by Rev. Skip Ellison

   In the descriptions of the Gaulish gods from the Classical writers, we usually find Taranis associated with Esus and Teutates. Two of the most cited descriptions come from the Roman poet, Lucan.  In his work
Pharsalia, he gives us the names of the three main Gaulish Gods and then in his work De Bello Civili he tells us,

               "Cruel Teutates propitiated by bloody sacrifice, and uncouth
                Esus of the barbarous altars, and Taranis whose altar is no
                more benign than that of  Sycthian Diana."

     In a later ninth century CE work, a commentator on his work tells us the most appropriate sacrifices for each of these three Gods. He tells us that,

                " Taranis, the thunder God, was appeased by fire; the
                  victims of Esus ( the "Lord') were stabbed and hung
                  from  a tree until they bled to death; and those assigned
                  Teutates were drowned."

It is this association with fire that has led many to believe that Taranis was the God whose victims were sacrificed in the large 'Wicker Man' as described by Caesar and Strabo.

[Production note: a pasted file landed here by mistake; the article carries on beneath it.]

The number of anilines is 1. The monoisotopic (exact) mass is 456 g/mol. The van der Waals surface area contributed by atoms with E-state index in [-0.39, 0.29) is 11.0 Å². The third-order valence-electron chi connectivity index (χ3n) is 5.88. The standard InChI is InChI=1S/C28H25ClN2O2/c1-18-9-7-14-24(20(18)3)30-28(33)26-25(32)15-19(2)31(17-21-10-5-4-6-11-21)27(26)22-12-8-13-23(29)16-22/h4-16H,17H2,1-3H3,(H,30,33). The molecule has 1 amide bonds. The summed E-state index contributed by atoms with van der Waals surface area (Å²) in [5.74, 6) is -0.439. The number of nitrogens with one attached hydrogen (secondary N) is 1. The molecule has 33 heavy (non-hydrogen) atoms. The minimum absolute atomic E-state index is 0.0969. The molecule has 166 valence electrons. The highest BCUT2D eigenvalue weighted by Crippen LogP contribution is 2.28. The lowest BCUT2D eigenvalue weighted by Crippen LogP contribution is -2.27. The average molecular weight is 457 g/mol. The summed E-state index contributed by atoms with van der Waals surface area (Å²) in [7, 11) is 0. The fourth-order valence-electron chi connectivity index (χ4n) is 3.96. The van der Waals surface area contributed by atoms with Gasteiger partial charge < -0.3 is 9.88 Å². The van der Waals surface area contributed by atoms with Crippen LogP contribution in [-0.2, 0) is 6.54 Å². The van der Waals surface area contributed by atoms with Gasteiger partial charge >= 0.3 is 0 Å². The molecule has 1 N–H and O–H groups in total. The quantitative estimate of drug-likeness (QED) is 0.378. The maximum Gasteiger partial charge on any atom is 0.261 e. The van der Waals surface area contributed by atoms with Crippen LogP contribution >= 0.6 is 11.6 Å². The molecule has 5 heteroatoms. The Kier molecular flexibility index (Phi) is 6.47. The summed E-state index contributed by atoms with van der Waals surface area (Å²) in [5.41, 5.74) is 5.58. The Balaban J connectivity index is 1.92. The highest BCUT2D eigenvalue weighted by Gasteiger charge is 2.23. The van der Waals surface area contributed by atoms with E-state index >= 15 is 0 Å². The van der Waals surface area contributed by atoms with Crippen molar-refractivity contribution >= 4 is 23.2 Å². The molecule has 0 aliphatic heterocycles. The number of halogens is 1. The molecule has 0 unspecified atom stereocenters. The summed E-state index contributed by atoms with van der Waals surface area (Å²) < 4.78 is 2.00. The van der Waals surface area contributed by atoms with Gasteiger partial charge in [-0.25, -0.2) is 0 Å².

Along with his role as the thunder God, Taranis is also seen as a fertility God due to his bringing the life giving rain, the aspect we call upon in our Summer Solstice ritual. The ability of Taranis to control the thunder and storms was very important to the early Celts and may be one of the reasons why his name was known throughout such a wide area.  There have been seven altars found bearing inscriptions to him in Britain, France, Germany, and the former Yugoslavia.

     His figures are usually shown holding a thunderbolt and resting his hand on a wheel. There is some disagreement among scholars about the wheel being one of his symbols, Miranda Green believes that the wheel was the symbol of the Sun God and not of Taranis, while others such as Proinsias Mac Cana and James MacKillop believe that it was his symbol as well.  The picture above is of a bronze figure located in the
Musee des Antiquities  Nationales, located in St. Germain-en-Laye, France.  It carries the traditional thunderbolt  as well as a Celtic spiral. It is thought to be a figure of the Gallo-Roman Jupiter, who was equated with Gaulish Taranis. Miranda Green in her book The  World of the Druids, calls this same figure the Celtic Sun God, but doesn't give a name for him.

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